How to Completely Drain Water From an Above Ground Pool
Last Updated 9/8/2020
First, let’s start by saying that you should very rarely have to completely drain your pool. In fact, doing so may cause damage to your pool liner. While uncommon, there may come a point that you have to completely drain your above ground swimming pool. While we recommend working with a pool professional, it is something many pool owners can do on their own with a little time and elbow grease!
Reasons to Drain Your Above Ground Pool
As noted, typical maintenance or winterizing your pool shouldn’t require you to complete drain the water, and you risk damaging your liner and the structure of your pool. Here are a few times when you would likely have to drain all the water.
- You’re removing or moving your swimming pool
- Your plan to replace your pool liner
- Pool water quality that can’t be fixed with chemical treatments and proper maintenance
Choose Your Draining Method
If it is time to empty your pool, there are two main options that pool owners typically choose from when getting ready to drain their above ground pool; an electric pump or a garden hose siphon. Either choice will correctly drain your water. It’s a matter of preference, time, and equipment on-hand. Here is a round-up of each drain method and the steps needed to complete the process:
For this option, you’ll need an electric water pump.
- Submerge the pool pump’s intake hose under the water, as close to the center of the swimming pool as possible.
- Choose a space on your property for the pump’s outlet hose to drain. This area should be away from the pool and the ground should be level to avoid flooding.
- Turn the electric pump on with clean, dry hands.
- As the pump begins to run, make sure that your swimming pool’s water level is decreasing before you leave the equipment unattended as it drains.
- Frequently check on the swimming pool to avoid any flooding or equipment malfunctions.
- An electric pump will not drain out every inch of water from your swimming pool. Turn the pump off once the water level is too low for it to drain any further (6-12 inches deep).
Option 2 – Use a Garden Hose Siphon:
This draining process can be completed with one garden hose, but the more you use, the faster your water will drain. Here’s how to siphon water out of a pool:
- Submerge each hose completely so it fills with your above ground pool’s water.
- Take one end of the garden hose out of the pool and place it in an area with level ground, where it won’t flood.
- Keep the other end of the hose submerged in the water and make sure the liquid begins to siphon out of the pool.
- Frequently check the siphon to ensure the water level continues to decrease and there is no flooding. This method drains at a slower rate compared to an electric pump.
- Garden hose siphons will not drain all of your pool’s water. Remove the hoses once the water level remains stagnant (around 6-12 inches deep).
How to Remove the Remaining Water from Your Above Ground Swimming Pool
Both methods of draining will not completely remove all the water. There will be anywhere from 6-12 inches of standing water left at the bottom of your pool, as noted in the steps above. You can remove the extra liquid using a variety of methods and tools, including:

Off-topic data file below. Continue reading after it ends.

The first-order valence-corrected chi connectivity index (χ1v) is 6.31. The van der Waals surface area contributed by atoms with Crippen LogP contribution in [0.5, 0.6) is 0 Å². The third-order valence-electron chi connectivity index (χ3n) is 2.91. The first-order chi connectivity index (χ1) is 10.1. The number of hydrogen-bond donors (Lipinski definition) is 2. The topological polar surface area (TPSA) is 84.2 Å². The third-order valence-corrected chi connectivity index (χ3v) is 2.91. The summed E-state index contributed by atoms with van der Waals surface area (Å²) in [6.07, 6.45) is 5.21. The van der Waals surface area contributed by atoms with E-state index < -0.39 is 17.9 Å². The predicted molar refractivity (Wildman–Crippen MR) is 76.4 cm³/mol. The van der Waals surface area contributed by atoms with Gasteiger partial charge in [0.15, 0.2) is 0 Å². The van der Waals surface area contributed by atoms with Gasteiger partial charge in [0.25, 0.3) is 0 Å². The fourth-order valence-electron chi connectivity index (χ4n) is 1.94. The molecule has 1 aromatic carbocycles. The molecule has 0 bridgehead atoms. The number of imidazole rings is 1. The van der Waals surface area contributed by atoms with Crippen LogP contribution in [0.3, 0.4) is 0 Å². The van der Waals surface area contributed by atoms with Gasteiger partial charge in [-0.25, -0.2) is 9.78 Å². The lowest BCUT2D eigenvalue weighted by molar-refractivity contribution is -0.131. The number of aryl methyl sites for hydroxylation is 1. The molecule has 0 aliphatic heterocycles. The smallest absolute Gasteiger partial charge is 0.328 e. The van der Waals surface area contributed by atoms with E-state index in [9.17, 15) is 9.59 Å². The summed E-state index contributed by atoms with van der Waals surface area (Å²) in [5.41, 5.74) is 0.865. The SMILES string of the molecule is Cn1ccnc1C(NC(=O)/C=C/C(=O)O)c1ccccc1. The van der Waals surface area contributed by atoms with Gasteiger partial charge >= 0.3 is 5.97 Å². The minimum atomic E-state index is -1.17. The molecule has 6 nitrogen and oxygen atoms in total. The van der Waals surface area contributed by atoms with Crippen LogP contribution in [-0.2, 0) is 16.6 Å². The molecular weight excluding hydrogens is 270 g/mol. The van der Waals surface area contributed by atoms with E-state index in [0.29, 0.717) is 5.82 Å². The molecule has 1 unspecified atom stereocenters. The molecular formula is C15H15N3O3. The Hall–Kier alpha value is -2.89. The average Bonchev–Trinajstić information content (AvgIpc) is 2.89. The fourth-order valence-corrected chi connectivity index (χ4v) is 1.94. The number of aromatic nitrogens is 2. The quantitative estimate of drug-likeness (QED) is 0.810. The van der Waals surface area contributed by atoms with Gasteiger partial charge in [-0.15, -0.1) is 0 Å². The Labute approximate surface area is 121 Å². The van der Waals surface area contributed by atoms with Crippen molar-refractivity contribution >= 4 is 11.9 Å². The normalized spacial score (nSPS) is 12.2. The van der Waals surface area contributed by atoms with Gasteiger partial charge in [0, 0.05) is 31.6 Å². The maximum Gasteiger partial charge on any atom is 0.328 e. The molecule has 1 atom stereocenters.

- Sucking up the excess water with a Wet Vac
- Sweeping the remaining water into the pool’s drain
- Removing the liner from the pool’s frame and flipping it over to (cautiously) dump the extra water onto your property
Risks When Draining Your Pool Completely
Although the process of emptying your swimming pool is straightforward, there are some risks associated with this maintenance process, specifically with the pool liner. If you are not draining your above ground pool to replace its liner, there are some important factors to consider prior to starting in order to protect the integrity of your pool, which include:
- Loss of Shape: Above ground swimming pools hold their shape due to water. When about 75% of the liquid is drained, your pool will experience some loss of shape. It’s important to protect your pool from collapsing by draining it on a day where there are no high winds or bad weather that could cause the empty pool to become damaged.
- Damage from the Sun: The water in your swimming pool helps protect your liner from UV ray damage. Once the water is completely removed, your pool liner is at risk to warping and fading from the sun. LinerWorld’s pool experts recommend draining your above ground pool when it’s overcast outside.
- Development of Mold: If you’re removing the water to relocate your pool, it’s important that you take extra steps to prevent mold build-up on your pool’s liner. Packing up your liner before it’s completely dry is a common cause of mold in these scenarios. Make sure to use towels or a wet vac to thoroughly dry the vinyl prior to storing it.
Prior to beginning this process, it’s important to plan out which drain method you want to use, make sure you have the proper equipment on-hand, and look at the weather forecast to minimize the risk of damage. LinerWorld always recommends contacting a pool professional if you have any questions or concerns prior to starting this process!
If you’re removing the water from your pool because you need to replace your liner, save even more money by shopping LinerWorld’s wide selection of colorful and eye-catching swimming pool liners!